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    You haven't said if the shots are professional or just a hobby. There's a real difference in how you approach the problem.
     
  6. zedin

    zedin TPF Supporters Supporting Member

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    Hobby all the way. Busy enough in grad school without trying to do photography as a side job.
     
  7. Torus34

    Torus34 No longer a newbie, moving up!

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    Hobby is simple. Be critical of your own work. Prune, prune and prune again. And don't shoot anything more until you're finished with catching up with the backlog. In other words, simple self-discipline.
     
  8. bantor

    bantor TPF Noob!

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    In my opinion, a complete oposite to Torus34, is shoot shoot shoot. As far as catching up is concerned, you'll get it when you get it. After you shoot, take a look and see what has to be done to improve foe next time, i.e. camera settings. And like Chris (PlasticSpanner) said, save them in jpeg. CS2 has the exposure and shadow settings that can help for the really under/overexposed shots.

    Thats my 2 cents, if it is even worth that.
     
  9. THORHAMMER

    THORHAMMER TPF Noob!

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    just process the really noteworthy ones...
     
  10. Rob

    Rob TPF Noob!

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    I shoot in JPG, because life is generally too short. If it's worth processing I do it, but if it isn't then I leave it for a rainy day and usually see what some heavyweight PS can do for it.

    Rob
     
  11. Polygon

    Polygon TPF Noob!

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    When doing RAW I generally convert them all to JPEG using a script with standard settings which mostly work good. No work from my side here and I have some preview-pictures. Should I find some of them usable for "more" I manually import them in the Gimp and start doing all the postprocessing. I have planned to make some scripts to automate boring tasks like framing, resizing (and the needed after-sharpening which happens to mostly be the same) and saving to a different folder for showing pictures on the web. And should I notice more monotonous but time-eating tasks in my workflow I'll also try to automate them.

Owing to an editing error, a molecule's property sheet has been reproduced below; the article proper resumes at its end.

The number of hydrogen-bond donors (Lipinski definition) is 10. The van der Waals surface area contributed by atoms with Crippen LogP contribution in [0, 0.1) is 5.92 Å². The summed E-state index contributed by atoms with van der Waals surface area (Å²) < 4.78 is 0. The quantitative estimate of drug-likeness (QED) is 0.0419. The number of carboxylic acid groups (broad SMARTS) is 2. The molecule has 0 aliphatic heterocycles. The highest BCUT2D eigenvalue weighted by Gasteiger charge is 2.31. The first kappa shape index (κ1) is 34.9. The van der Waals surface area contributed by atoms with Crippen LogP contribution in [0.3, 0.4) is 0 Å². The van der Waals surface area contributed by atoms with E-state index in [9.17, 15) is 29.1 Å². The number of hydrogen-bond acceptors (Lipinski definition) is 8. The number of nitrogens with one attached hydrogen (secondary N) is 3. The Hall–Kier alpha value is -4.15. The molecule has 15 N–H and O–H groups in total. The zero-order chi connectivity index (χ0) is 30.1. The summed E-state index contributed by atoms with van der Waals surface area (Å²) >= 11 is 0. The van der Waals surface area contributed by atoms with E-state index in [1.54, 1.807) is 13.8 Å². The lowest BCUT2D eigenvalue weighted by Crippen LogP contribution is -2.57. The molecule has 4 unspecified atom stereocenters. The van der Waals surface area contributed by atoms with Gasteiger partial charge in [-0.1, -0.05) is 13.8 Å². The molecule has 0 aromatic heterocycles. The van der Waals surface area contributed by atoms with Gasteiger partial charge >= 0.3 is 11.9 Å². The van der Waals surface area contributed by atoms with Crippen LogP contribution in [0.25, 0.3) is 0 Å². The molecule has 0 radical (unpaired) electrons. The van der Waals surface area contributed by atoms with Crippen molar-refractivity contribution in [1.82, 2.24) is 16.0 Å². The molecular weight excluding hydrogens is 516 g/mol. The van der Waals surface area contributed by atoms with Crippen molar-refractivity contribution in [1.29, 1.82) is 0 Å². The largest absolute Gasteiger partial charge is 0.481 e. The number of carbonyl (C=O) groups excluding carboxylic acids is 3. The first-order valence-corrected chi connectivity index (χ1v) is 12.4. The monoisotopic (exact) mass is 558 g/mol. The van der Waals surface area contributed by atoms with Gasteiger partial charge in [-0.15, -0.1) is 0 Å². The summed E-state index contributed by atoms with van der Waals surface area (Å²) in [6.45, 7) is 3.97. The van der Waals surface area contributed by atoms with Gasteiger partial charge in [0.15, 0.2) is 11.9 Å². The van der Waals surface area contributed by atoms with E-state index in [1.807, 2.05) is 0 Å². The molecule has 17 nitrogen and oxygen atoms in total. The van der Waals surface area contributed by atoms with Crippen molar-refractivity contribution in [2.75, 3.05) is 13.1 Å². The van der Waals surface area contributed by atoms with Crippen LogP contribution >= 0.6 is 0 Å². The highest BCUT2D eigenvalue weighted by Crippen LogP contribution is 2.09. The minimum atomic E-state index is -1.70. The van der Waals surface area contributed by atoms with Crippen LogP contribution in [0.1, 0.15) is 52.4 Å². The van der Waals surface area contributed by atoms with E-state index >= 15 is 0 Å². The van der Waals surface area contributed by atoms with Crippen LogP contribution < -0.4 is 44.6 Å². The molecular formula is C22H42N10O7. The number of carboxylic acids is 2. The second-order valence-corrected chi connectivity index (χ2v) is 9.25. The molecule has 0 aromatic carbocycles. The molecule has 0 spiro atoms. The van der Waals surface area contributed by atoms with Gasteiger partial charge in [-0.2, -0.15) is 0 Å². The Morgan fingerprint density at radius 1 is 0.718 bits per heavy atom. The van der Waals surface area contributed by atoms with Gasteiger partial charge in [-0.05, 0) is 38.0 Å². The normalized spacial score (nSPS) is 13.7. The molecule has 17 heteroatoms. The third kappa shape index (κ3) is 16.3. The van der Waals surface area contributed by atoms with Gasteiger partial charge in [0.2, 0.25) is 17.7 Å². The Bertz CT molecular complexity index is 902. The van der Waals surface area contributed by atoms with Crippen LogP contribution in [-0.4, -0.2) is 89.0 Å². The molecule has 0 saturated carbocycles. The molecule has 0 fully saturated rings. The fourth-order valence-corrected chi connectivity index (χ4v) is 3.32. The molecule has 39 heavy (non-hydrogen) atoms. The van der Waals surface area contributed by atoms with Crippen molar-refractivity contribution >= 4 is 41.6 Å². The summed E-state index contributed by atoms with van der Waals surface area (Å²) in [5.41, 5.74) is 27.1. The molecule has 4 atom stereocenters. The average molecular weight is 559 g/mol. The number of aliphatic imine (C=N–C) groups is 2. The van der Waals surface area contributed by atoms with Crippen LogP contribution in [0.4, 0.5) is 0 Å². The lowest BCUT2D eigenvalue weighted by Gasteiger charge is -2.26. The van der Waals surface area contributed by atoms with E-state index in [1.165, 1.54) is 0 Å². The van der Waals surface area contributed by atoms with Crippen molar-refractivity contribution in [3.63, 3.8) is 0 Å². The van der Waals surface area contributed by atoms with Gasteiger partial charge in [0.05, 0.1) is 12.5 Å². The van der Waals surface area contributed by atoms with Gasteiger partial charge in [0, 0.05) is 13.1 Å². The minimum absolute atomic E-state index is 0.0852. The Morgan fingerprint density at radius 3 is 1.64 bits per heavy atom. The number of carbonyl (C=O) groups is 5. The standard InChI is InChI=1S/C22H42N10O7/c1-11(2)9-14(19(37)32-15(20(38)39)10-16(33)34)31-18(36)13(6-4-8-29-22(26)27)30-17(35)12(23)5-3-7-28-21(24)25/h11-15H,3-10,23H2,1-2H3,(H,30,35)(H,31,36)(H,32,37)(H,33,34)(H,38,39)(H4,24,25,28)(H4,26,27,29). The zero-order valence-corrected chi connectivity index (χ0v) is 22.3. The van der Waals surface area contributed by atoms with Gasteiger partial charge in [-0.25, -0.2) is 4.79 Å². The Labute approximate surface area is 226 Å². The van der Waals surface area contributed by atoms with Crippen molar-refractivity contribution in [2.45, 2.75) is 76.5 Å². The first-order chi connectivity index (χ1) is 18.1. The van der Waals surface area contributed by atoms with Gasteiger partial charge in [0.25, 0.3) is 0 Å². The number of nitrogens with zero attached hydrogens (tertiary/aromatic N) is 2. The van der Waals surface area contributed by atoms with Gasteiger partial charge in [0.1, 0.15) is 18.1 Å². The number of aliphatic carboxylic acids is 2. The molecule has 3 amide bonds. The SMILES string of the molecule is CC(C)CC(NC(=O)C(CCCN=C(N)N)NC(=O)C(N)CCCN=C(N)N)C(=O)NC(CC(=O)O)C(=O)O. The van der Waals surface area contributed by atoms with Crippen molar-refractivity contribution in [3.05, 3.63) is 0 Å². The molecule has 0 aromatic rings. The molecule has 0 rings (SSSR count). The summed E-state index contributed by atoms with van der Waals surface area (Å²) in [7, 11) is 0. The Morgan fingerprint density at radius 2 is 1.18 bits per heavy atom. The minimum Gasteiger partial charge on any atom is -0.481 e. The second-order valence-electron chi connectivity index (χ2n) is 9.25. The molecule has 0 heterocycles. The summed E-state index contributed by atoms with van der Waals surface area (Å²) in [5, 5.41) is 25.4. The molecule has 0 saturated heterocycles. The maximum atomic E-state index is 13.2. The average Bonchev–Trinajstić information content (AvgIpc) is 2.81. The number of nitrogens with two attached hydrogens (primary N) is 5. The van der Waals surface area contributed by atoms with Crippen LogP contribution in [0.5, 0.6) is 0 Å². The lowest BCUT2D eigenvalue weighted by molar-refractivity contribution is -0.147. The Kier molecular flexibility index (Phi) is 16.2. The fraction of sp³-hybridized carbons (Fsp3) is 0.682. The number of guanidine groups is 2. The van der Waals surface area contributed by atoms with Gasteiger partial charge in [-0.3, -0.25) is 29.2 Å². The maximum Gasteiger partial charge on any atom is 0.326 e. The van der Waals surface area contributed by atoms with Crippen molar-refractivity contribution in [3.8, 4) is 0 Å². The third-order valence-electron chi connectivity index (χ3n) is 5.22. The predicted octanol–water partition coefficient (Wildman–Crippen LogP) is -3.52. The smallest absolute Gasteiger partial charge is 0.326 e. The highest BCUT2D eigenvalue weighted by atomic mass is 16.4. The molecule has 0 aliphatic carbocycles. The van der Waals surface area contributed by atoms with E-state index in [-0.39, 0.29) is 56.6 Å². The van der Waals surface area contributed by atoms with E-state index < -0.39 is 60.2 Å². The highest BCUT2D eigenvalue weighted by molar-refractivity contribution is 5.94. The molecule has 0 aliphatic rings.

That's what I like about digital, the boring repetive tasks can be automated, so why not do so? :)
     
  12. markc

    markc TPF Noob!

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    Amen. My shooting habits are the same whether using film or digital, so my keep:toss ratio is about the same. For every 36 images, I usually have one or two keepers. If I'm really lucky, I'll have something like four. It's critical to be brutal about your own shots. I will usually process a few more than that to see what I can get, but by the end, I'll have pruned them out.

    And let's put things into perspective: Garry Winogrand died with over 3000 rolls of exposed but unprocessed film. He had even more rolls processed but never printed. Oi! :crazy: